The Harry Potter books. The Da Vinci Code. The Twilight series. The Girl with the Dragon Tattoo, and sequels. There have been literary sensations before these, but not of the same magnitude (disagree if you will, but provide counter examples). Stephen King has pumped out close to fifty bestsellers, but there was never a single one that people just wouldn't shut up about. Same with John Grisham's output. And Tom Clancy's. And Agatha Christie's.
Now consider this - those books I listed all had serious strikes against them, in terms of finding widespread mainstream success. If Stephen King had, in the last ten years, put out a novel (or series of them) that blazed its way into the awareness of pretty much everyone you know, whether they'd read it or not, that would be understandable. He's Stephen King. He's got decades under his belt of successfully divining what masses of people want to read. But JK Rowling came out of nowhere. And the Harry Potter books were written for and marketed to kids. No one expected they'd catch on with adults as well, much less to the extent that they have. Stephanie Meyer came out of nowhere. The Twilight series was written for teens, and similarly found an unexpected adult audience. Dan Brown (virtually) came out of nowhere. He'd written a few books, and Angels and Demons was a bestseller, but nothing he'd done presaged the success of The Da Vinci Code. And that book challenges the chief story of the Christian religion, and was likely to be rejected by many conventionally minded readers for that reason alone. Stieg Larsson came out of nowhere (Sweden, to be specific)(north of nowhere). The Girl with the Dragon Tattoo (and sequels) is translated from Swedish. The books are set in Sweden. The characters have Swedish names. They're full of references to Swedish place-names, holidays, magazines, books and elements of that country's culture entirely unfamiliar to ethnocentric North Americans.
Another strike against these books is that they're thick. The first three Harry Potter books are short enough, but the fourth one is 640 pages long. The fifth is 768. The sixth is 608. The seventh is also 608. The Da Vinci Code clocks in at 454 pages. The Twilight books are 544, 608, 640 and 768. The Girl With the Dragon Tattoo weighs in at an impressive 841 pages, the sequels coming in at 576 and 724. These books aren't dense - they're known as page-turners, but to pick them up off the shelf for the first time, they seem to demand a real commitment on the reader's part to burrow through such formidable collections of pages. And isn't everyone texting, tweeting, Facebooking, talking on their iPhones, punching the buttons on their blackberries, playing online solitaire and scrabble, scrolling through newsfeeds and endless links, bouncing from one website to the next, following saucy pictures and provocative headlines, bailing on paragraph three of any blog entry that threatens to take more than thirty seconds to read? Why are people gobbling up these thick-enough-to-stop-a-bullet genre novels written by unknown and unproven writers, in such unprecedented numbers?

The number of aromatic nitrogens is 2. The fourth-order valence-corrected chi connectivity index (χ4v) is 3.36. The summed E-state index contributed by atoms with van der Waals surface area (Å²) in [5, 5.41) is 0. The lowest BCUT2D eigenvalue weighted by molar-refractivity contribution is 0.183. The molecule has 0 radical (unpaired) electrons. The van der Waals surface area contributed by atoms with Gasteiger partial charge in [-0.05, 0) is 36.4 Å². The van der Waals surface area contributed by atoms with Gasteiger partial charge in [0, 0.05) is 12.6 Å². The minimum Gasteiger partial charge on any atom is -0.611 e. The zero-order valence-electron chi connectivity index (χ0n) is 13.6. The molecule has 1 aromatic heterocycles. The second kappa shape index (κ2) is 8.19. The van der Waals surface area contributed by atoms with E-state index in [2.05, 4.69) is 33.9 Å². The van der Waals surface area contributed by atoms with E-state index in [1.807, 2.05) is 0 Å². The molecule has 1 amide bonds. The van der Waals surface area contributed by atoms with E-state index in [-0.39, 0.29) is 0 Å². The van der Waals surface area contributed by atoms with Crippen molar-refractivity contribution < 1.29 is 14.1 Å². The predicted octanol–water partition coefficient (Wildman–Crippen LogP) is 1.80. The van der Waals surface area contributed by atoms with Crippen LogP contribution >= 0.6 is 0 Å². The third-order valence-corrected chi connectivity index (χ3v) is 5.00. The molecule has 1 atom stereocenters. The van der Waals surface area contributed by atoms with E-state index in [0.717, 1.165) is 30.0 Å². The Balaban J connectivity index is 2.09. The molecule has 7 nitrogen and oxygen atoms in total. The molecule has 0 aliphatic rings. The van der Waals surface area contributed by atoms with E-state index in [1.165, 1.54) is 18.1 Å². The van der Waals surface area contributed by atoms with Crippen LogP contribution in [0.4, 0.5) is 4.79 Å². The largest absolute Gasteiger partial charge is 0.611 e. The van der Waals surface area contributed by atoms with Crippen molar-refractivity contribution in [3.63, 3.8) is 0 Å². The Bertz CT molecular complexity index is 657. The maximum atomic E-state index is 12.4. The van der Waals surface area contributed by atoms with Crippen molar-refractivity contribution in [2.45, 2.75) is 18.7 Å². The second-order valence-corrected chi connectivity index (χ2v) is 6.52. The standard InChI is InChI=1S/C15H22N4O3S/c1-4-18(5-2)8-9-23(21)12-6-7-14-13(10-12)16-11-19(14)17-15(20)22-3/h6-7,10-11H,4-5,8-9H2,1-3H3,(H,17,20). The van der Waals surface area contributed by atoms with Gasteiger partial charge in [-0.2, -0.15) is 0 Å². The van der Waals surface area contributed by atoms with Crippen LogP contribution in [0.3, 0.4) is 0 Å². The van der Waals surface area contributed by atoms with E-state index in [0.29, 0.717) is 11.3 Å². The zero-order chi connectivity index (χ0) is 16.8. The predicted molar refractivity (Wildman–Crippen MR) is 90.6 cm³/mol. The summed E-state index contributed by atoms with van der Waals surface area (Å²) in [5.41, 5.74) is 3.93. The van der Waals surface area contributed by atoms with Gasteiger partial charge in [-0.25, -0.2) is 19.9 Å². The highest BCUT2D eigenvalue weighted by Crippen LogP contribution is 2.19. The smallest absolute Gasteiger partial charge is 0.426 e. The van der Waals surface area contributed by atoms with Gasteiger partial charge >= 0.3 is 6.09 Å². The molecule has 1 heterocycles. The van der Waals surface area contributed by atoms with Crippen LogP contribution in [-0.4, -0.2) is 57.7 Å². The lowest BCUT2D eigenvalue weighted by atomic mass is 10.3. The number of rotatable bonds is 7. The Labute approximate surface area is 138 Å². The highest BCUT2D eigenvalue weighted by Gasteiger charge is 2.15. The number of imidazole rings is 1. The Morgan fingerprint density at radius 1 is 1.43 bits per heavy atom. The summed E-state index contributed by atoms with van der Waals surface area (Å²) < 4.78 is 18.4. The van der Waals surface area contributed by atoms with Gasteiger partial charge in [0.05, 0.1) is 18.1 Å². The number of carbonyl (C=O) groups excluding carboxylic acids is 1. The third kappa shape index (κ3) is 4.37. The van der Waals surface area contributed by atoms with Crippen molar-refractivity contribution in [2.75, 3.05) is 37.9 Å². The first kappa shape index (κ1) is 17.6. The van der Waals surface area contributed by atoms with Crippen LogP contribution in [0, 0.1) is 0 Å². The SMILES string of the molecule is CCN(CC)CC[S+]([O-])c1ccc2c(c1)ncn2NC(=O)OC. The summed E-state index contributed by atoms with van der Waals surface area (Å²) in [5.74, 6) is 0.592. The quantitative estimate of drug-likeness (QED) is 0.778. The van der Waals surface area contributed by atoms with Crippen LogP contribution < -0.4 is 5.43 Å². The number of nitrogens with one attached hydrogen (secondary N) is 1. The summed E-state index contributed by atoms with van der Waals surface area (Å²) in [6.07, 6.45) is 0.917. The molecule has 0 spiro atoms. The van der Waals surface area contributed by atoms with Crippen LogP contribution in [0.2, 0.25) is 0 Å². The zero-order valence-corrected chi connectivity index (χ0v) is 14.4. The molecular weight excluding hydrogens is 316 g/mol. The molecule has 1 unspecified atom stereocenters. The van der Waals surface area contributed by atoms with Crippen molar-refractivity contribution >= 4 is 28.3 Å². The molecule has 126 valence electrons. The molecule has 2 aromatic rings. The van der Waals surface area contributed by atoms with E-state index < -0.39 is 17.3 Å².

I think it's precisely because we live in a world of quick cuts and never-ending, always streaming fast food information. As Stephen King describes in his book On Writing, reading a novel plunges you into a world it takes days, or even weeks to get to the other side of. You carry that world around with you for those days or weeks, no matter what else you're doing. It's an experience you don't get any other way. Therein lies its appeal. Our accelerated information age world overfeeds us on blips and sound bites, and all of a sudden, immersing ourselves into eight hundred pages of singular story seems more appealing than it did thirty years ago.
So we bend in one direction, and then snap back in the other. And back again. Progress develops in a caduceus, a double helix, ever spiralling, one side reacting to the other, feeding the other, egging the other on. Eight years of George W. Bush paves the way for the election of Barack Obama. Barack Obama begets the Tea Party Movement and the continued public prominence of Sarah Palin. Taylor Swift wins the Grammy for Album of the Year, the next year Arcade Fire gets it. Jon Stewart rises, Glenn Beck rises. Reality TV and HBO shows. Walmart and Whole Foods. The war in Iraq and government subsidized healthcare. The obesity epidemic and yoga. Louder and more hardline fundamentalist evangelical Christianity and the replacement of the phrase "Merry Christmas" with "Happy Holidays" by businesses, schools and governments. Hundred million dollar special effects extravaganzas and independent films, vying for Oscars and audiences, neither side consistently dominating. Ellen Degeneres dethroning Oprah as daytime TV's most popular personality, and the "move to defend traditional marriage." The Humvee and the hybrid. Increasing corporate profits and soaring CEO wages, and the free culture of the internet. The epic literary series and the tweet.
It'll keep going like that. Just watch.